This is the third entry on tone. If you’d like to start from the beginning, please click here for the first entry!
You’ve been working on basic posture, as recommended in entry 2, and you’ll continue to check back in with those suggestions periodically. Great! You’re ready for the next step.
This entry is all about lining up your air stream with the embouchure hole. After all, regardless of anything else, if the air’s not hitting the right spot, you won’t get the sound you want, and if it is, you’re half way there! Unlike other wind instruments where you either put the thing inside your mouth or directly cover the opening, and 100% of the air goes into the instrument, with flute the goal is to get about 50% of the air into the instrument and about 50% sailing over the edge. So many variables involved in just this one step! No wonder it’s so challenging to figure out!
1) Lining up your head joint on the body of your flute.
Hmmm… This one has many options, actually can be considered truly controversial. I’ll give my opinion, along with other options, momentarily. Bottom line: do what your teacher says. Second bottom line: choose a position and stick to it. Day to day variation is not good. Experimentation can be very good, but not on a daily basis. Get used to one position and experiment from there if you are so inclined and if your teacher, if you have one, agrees that it might be useful.
Many people recommend lining up the embouchure hole with the first key. The Suzuki Method recommends a more French style line-up, with the OUTER edge of the embouchure hole in line with the first key. There are others whom I respect who line up with the INNER edge almost lined up with the first key.
I start my beginners with the Suzuki line-up, with the outer edge – the far edge – lined up with the center of the first key. The vast majority of my non-beginner students also end up there, though I don’t insist on it if a student feels that a different position is better for them. Also, I did find that with my new Burkart flute with a different cut on the embouchure hole, I do roll out farther than I used to with my Mateki, or than I do on student flutes.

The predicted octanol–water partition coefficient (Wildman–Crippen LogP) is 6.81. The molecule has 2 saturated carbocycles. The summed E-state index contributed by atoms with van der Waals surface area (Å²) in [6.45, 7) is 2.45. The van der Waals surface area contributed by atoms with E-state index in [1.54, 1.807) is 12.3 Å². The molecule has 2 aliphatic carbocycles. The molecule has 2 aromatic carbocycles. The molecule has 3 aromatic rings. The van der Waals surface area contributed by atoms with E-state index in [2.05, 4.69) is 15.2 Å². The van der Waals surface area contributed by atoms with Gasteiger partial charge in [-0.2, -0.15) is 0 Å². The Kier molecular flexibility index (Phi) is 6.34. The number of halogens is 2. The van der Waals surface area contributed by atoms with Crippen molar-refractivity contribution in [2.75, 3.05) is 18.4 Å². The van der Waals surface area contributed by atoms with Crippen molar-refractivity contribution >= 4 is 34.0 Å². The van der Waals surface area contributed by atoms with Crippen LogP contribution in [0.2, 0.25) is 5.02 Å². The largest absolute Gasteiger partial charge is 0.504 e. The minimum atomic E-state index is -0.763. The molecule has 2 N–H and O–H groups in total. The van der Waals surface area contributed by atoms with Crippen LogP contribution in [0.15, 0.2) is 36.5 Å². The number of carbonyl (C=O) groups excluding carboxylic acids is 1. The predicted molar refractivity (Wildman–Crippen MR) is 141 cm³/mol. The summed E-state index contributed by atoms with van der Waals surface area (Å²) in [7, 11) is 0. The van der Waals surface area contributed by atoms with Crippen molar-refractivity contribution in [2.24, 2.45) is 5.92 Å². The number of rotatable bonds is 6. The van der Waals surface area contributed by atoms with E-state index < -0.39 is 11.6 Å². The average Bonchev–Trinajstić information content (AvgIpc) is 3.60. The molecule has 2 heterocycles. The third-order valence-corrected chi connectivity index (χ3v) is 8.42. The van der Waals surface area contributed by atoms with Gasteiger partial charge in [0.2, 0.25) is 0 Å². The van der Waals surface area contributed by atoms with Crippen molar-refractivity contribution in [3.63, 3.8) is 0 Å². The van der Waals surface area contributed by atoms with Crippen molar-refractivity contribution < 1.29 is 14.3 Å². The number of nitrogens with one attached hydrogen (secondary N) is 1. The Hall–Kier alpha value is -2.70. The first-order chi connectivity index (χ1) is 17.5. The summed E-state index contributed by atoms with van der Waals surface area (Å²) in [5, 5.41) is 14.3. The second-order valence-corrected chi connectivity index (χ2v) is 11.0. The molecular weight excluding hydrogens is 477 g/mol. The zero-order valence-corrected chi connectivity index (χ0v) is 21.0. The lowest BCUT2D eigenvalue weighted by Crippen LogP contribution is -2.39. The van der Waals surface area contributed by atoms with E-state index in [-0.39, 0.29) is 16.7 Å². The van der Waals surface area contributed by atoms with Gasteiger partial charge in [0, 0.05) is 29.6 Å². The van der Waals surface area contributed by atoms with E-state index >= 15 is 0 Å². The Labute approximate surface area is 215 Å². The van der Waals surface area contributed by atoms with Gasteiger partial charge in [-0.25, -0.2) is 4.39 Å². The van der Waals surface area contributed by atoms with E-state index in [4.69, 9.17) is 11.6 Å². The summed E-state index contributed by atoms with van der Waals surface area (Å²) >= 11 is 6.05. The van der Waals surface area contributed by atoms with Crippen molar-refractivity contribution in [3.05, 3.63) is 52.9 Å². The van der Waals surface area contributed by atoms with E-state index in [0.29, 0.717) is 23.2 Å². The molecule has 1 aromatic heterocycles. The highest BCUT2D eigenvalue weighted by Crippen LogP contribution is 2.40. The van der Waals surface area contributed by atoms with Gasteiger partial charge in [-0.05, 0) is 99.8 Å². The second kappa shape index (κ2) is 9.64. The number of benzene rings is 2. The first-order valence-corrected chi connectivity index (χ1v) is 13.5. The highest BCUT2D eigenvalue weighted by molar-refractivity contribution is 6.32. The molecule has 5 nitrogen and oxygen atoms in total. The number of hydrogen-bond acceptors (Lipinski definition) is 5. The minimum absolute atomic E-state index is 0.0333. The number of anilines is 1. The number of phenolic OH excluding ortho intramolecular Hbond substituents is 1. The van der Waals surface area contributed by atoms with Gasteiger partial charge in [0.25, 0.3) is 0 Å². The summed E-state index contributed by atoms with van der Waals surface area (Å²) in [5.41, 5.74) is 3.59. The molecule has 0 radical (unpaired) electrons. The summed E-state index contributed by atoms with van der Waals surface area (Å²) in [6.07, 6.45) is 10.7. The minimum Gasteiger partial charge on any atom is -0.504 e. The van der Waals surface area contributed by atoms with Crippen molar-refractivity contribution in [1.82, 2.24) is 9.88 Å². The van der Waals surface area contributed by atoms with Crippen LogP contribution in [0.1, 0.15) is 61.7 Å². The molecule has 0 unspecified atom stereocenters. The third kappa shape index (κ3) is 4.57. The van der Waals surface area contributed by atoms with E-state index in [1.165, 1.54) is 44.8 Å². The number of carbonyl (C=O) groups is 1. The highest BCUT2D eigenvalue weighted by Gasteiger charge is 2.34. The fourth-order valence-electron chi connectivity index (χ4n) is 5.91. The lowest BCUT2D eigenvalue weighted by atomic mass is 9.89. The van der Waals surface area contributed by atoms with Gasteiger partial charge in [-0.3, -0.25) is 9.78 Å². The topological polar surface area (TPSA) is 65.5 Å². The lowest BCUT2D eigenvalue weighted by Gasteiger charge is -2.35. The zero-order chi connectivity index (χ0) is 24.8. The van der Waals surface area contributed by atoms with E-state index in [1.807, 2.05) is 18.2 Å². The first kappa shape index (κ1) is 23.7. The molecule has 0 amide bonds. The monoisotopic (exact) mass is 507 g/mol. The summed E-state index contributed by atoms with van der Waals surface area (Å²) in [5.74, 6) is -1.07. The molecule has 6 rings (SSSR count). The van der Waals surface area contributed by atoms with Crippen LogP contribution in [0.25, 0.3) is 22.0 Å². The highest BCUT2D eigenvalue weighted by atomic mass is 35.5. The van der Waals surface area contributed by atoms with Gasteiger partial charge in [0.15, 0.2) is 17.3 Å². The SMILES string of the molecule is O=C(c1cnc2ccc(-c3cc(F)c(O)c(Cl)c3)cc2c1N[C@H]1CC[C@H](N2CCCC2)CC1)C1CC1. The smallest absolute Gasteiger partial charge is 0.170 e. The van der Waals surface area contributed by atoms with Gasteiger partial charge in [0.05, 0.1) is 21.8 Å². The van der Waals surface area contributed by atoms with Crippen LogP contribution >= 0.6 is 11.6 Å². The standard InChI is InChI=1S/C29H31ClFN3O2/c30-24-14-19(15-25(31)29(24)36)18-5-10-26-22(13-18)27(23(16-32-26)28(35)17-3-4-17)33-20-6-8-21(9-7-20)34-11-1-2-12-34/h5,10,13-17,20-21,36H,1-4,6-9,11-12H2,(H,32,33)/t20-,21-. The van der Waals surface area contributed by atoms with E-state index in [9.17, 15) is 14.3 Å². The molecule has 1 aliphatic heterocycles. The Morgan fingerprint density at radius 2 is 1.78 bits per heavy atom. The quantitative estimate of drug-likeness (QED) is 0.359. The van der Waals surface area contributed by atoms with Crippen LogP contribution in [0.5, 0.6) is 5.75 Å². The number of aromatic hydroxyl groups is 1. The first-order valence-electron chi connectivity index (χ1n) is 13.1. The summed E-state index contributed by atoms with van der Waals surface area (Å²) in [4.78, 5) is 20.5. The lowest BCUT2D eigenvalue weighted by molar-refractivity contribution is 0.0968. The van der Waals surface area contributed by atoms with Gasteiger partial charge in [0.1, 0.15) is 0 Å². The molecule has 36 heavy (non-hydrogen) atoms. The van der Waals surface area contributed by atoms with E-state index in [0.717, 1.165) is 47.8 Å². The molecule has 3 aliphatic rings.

I highly recommend reading Jennifer Cluff’s article on head joint placement (do also check out her web site and blog in general – much awesome information!). The article mentioned covers a lot of ground, including pictures and many strong reasons to use this line-up.
I have found for most of my students that the line-up suggested above – with the OUTER or FARTHEST edge lined up with the first key (if combined with proper posture) is most likely (on most flutes) to produce quality tone with greater ease, greater volume and power, greater focus, greater intensity and greater variation of color than other line-ups. In my own experience, the farther out you go, the more challenging it is to play softly in the high range, and the less control you have overall of octave and intonation transitions. Further, the intonation of the C# is somewhat more in line with the rest of the notes in the Suzuki line-up. But again the bottom line: do what your own teacher says!!! There are other valid opinions!
A side note: I have sometimes placed my own head joint farther out when trying for a different sound – on Irish folk tunes in particular. In fact if you look at Irish flutes built in one piece, the embouchure hole is quite far out. This gives a lighter, more open and airy “across the edge” sort of sound. I think it’s possible to duplicate this in the other position, but it may be worth experimenting if that’s the sound you seek.
I usually put nail polish dots on my students’ flutes, one on the head joint, and a matching one on the body, to make sure line-up is consistent from day to day.
2) Line up the air stream with the embouchure hole.
Make sure the opening in your embouchure (mouth) is lined up with the embouchure hole in 2 ways:
First, the line in the center of your lower lip (for most people there’s a crease/line right in the center) should in most cases be centered with the embouchure hole in the head joint (i.e. centered side to side).
(EXCEPTION: An occasional person has what’s called a “tear drop shaped lip” i.e. there’s a bump in the center of the inside of the upper lip. Most people don’t have this, but it’s not terribly uncommon. If you have this bump, it may divide your air stream such that part of the air goes to one side and part to the other, with no air going through straight, thus producing a very dispersed and airy sound. If your lip is like this, you may need to either blow in a way that lifts the bump out of the way OR blow to one side – whichever is stronger. Hopefully I’ll get up an entry about diagnosing this one day – but ask your teacher if you suspect this describes your lip).
Second, the inner edge of the embouchure hole should be approximately lined up with the outer edge of your lower lip. The lip plate should normally fit perfectly in the indentation between your lip and your chin. Once you start playing, the inner edge of the embouchure hole will be partially covered.
It can be tricky to find the perfect “sweet spot” – especially from written directions. Experiment a little, but it’s worth the time to find just the right spot and angle.